Perforated Paper Needlework
1870’s - 1900 The Mottoes
documented from the collection of Claudia Dutcher

Home Sweet Home - unusual elaborately stitched motto
American.     Text source - popular sentiment


The original Victorian motto texts were most often taken from one of these sources: quotes of scripture or sentiments taken from the Bible, a phrase or poem, a popular saying, fraternal and patriotic symbols, and popular hymns or secular song lyrics or titles. The words of these mottoes were intended to be seen daily. Their sayings and sentiments were intended to remind and encourage the viewer as part of their daily routine.


Watch and Pray
United Kingdom
Text source - Bible
Size - 11" x 18"

Suffer Little Children to Come Unto Me
American.     Text source - Bible


The American Mottoes
The most common motto is the horizontal design where the paper measures 8.5" x 21". All of the pieces pictured here are worked on that size paper. Vertical motto designs on the same size paper were less common. The early perforated paper colors were limited to white and black. Designs printed on black paper were more expensive. By 1878 -1880 perforated paper sheets, printed or blank, were available painted in a variety of colors and also available with a silver metallic finish.

For the American mottoes it was popular to back the design with silver foil to give an elegant appearance, and to make the background look more like fabric by disguising the holes in the paper.


He Leadeth Me
American.     Above dated 1876
Text source - hymn title
"He Leadeth Me" published 1865

Rebus motto - No Cross No Crown
American.     Text source - religious slogan
The phrase is presented mostly as symbols.


Good Morning
American.     Text source - greeting

Honesty Industry and Sobriety
American.     Text source - Masonic saying


Rock Of Ages
American.     Text source - hymn title
"Rock Of Ages" published 1840
Both the words and background are elaborately stamped


Little deeds of kindness
Little words of love
Make this earth an Eden
Like the heaven above

Text source - children’s poem
published 1845

The Old Arm Chair
American.     Text source - song title
"The Old Arm Chair" published 1840


Ninety and Nine
American.     Text source - hymn title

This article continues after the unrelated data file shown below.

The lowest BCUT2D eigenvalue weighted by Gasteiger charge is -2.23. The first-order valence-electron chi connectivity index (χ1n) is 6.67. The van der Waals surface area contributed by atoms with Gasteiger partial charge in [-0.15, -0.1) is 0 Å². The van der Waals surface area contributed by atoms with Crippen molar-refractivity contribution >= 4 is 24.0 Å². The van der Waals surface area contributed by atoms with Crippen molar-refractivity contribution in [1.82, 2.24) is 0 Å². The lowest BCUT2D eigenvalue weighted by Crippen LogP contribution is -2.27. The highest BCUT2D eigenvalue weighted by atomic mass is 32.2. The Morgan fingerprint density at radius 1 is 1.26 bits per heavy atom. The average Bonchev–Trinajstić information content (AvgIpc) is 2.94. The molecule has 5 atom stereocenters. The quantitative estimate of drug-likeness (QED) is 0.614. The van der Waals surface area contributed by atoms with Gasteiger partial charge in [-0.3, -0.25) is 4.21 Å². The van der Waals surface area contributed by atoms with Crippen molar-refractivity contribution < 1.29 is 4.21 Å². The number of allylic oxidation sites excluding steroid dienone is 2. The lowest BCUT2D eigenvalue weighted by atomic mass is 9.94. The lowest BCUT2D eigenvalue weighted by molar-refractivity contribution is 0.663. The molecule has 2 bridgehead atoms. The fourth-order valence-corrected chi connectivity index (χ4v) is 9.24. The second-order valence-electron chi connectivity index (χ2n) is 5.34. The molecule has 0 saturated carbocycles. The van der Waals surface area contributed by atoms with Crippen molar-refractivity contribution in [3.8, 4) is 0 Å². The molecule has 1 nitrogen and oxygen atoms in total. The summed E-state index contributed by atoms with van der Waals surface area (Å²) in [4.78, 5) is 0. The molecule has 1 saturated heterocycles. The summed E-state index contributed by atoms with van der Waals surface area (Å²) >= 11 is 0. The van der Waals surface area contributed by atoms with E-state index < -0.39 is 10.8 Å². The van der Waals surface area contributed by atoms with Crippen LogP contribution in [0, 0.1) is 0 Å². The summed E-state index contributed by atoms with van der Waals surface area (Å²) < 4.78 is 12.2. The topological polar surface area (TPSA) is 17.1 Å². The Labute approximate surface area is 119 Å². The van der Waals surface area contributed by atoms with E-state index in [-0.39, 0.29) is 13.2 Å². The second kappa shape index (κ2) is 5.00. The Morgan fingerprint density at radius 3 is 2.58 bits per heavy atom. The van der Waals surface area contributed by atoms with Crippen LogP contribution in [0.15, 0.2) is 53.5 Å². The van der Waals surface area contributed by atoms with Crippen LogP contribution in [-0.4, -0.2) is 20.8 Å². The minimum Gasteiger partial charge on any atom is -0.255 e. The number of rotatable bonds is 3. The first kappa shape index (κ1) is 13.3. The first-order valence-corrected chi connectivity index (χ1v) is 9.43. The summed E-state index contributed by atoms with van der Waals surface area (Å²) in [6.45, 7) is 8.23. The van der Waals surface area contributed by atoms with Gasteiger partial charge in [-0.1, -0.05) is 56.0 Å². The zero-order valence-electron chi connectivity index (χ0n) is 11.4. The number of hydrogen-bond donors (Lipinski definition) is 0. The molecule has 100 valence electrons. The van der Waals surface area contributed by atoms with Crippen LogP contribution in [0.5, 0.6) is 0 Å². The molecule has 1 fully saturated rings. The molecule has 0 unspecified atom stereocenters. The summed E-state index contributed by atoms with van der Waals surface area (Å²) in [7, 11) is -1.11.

Released to commemorate the revival
meetings in the 1870’s held by
DL Moody (left) evangelist
and Ira Sankey (right) musician
whose portraits are stamped on the paper.
Ira Sankey wrote the music for the hymn in 1874.

Scatter Smiles
American Text source - Sunday School song
"Scatter Smiles As you Go" early 1880’s
On rare black paper.
A Little History About Perforated Paper And The Motto Designs
Perforated paper has also been called perforated cardboard or punched paper. Before 1870, only smaller sheets of finer count paper (18 - 24 holes per inch) was widely available. This small size paper was used mostly for stitching bookmarks. Ladies magazines during the 1850’s - 1880’s often carried projects for pinkeeps, boxes, and other fancywork projects stitched on paper. American mottoes were designed specifically for a new larger count paper (14 -16 holes per inch) which first appeared in the United States during the 1870’s. Sheets in this size paper were available in these standard sizes; 8.5" x 21", 8.5" x 10.5", and 16.5" x 21", The first American motto designs were copyrighted around 1874. Motto designs were popular from 1875 - 1885.

Mottoes were intended to be easy to stitch. Most of the mottoes we see today were worked by children. The designs were printed on the paper. The stitcher worked over the printed design using wools, cottons, and silks. Typically the background paper was left unstitched. The earliest mottoes did not come with a color key, so the outcome was left to the resources and talents of the stitcher. Later designs were stamped similar to today’s cross stitch, with symbols etc. These designs were mass produced. During the height of their popularity a stitcher could purchase all the parts needed, including a thread set and a standard frame. The difference in design styles indicates that there were several different motto designers and paper manufacturers, although the details have yet to be completely documented. Many perforated paper motto designs were widely available for purchase in various stores and by mail order through magazines.

Mottoes from the United Kingdom
Examples from the 1880’s - 1890’s

The US and the UK had different sizes for their motto patterns. The designs from the UK were slightly smaller or bigger than the American ones.
Another difference is the number of holes punched per inch in the paper. The average hole count of UK paper is slightly higher with 15 - 16 holes per inch. The American motto paper has 14 - 15 holes punched per inch.